By Charles Varghese
When you’re enrolled in the United States for a bachelor’s or master’s degree, your GPA is one of the most important numbers to keep an eye on. It is key to your status as a student in "good standing,” continued enrollment in your major, future financial aid, which requires satisfactory academic progress, maybe scholarship eligibility, future employment opportunities, eligibility for college athletic teams, and more.
What is a GPA?
GPA stands for “grade point average” and is a standardized way of measuring academic achievement in the U.S on a scale of 0 to 4. If your country's grading system is percentage-based or letter-based, you may be able to calculate your GPA — however, most systems outside the U.S. do not use this scale.
What do these numbers mean?
Each course is given a certain number of "units" or "credits," as designated by your school depending on the importance of the course. In secondary school, most courses carry the same number of units, but this is not true at the college level.
Most college courses have a value of 3 units (approximately three hours of lecture and six hours of homework per week for each semester), but that number can hold value from 1 to 5 depending on the course. GPA assumes a grading scale of A, B, C, D, F. Each grade is assigned a number of grade points. An A grade receives 4 points, a B=3, a C=2, a D=1, and an F=0.
How do I calculate my GPA?
If you take a 3-unit class and receive an A grade, you receive 3 units times 4 points (for the A), which gives a total of 12 grade points for the course. Let's say you also take a 4-unit class (common in mathematics, for example) and receive a C grade. That's 4 units times 2 points for a total of 8 points.
So for your two classes you have accumulated 20 grade points for the 7 units. You then divide the cumulative grade points by the number of units and you have your GPA. (20/7 = 2.86), so your GPA is 2.86, which is slightly less than a B average.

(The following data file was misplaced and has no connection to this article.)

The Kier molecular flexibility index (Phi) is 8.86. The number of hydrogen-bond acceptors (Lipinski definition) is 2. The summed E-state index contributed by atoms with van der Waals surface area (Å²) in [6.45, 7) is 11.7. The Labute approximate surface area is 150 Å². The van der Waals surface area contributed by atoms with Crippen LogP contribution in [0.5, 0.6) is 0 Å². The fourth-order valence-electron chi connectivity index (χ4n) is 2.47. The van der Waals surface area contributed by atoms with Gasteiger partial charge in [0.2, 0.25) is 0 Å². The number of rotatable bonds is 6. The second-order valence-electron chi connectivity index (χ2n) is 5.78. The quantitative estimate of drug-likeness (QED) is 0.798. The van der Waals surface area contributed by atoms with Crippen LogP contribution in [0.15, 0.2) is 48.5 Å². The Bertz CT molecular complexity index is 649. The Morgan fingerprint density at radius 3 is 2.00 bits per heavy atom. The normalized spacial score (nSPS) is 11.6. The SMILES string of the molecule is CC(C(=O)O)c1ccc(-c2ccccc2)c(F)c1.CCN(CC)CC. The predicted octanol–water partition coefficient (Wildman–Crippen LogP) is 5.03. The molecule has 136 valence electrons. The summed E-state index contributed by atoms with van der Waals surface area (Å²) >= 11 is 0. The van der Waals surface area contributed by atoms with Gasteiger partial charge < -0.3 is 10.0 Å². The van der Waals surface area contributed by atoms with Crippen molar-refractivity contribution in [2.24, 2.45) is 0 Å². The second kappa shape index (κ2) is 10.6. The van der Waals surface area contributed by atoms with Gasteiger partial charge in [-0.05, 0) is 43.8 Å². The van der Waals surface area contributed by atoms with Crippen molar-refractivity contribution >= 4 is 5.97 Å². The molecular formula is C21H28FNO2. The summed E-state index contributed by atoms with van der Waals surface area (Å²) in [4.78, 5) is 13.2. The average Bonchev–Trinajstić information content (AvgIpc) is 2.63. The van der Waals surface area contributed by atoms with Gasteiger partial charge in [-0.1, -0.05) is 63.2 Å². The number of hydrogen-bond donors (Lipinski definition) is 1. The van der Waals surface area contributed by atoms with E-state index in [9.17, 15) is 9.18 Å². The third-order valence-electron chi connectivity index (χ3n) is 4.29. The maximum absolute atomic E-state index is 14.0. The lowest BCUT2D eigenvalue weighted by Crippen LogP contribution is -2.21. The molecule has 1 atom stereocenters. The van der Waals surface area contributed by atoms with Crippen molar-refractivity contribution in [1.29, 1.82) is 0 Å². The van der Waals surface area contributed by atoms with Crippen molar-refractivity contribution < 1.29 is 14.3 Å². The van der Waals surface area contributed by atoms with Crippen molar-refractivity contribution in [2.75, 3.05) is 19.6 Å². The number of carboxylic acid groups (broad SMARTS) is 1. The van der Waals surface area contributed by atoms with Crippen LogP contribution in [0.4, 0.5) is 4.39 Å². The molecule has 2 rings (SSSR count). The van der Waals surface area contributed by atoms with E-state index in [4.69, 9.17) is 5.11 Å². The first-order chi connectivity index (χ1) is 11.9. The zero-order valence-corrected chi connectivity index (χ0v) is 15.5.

What are the GPA requirements for admission into U.S. institutions?
The minimum GPA requirement to study abroad varies depending on the school, but a 2.0 GPA is typically the lowest you will find. However, finding admission with such low averages will prove difficult. To be a competitive candidate at most American institutions, we recommend maintaining at least a 3.0 GPA — and make it 3.5 if you’re looking for admission into prestigious universities.
That is not to say that if you don’t have a high GPA that you won’t get accepted into an American institution. Your grade point average is only one part of the criteria that you will be measured on. The culmination of your experiences, your standardized test scores, and a number of other factors will be used to determine your eligibility.
If you lack in one area (i.e. low standardized test scores), but make up for it in another, such as maintaining a consistently high GPA, it can help mitigate any negative aspects of your candidacy.
How does my GPA affect me as an international student in the U.S.?
Your GPA is not only important in helping you gain admission into U.S. colleges and universities, it’s vital in helping you stay there. If you are unable to maintain a minimum 2.0 GPA over the course of a semester, you will be placed on academic probation. Failure to raise your GPA to above a 2.0 within the time frame that your school provides will lead to the termination of your study abroad. You will be notified that you will have to leave the U.S. within a designated period.
On the other hand, maintaining a high GPA can open opportunities for you during your study abroad and beyond. Your GPA is a testament to your work ethic and inspires trust in your ability to lead the next generation. With high scores, you can apply to and receive a number of performance-based scholarships, position yourself to further your studies, find quality internships, or gain the experiences necessary to make a seamless transition into post-graduate life.
How do I raise my GPA?
Raising your GPA requires earning consistently better grades than your current average. Here are a few strategies you can use to do that:
Retake old classes: Your GPA is more than likely being weighed down by classes that you performed poorly in. Certain colleges and universities will allow you to retake credits, giving you the opportunity to turn a bad grade into a good one.
Build a better schedule: Don’t take all of your required, challenging classes at once. You have the ability to make your own schedule, so build in a healthy mix of hard classes with easier ones.
Get organized: Between school, work, and extracurricular activities, being a student can take up a lot of your time. As stressful as a packed schedule can be, it is possible to succeed if you have the right strategy.
Speak with your teachers: Struggling to understand the material? Have a reason you didn’t perform to the best of your abilities? Teachers want you to succeed, and they’ll work with you to find a solution to your problems.
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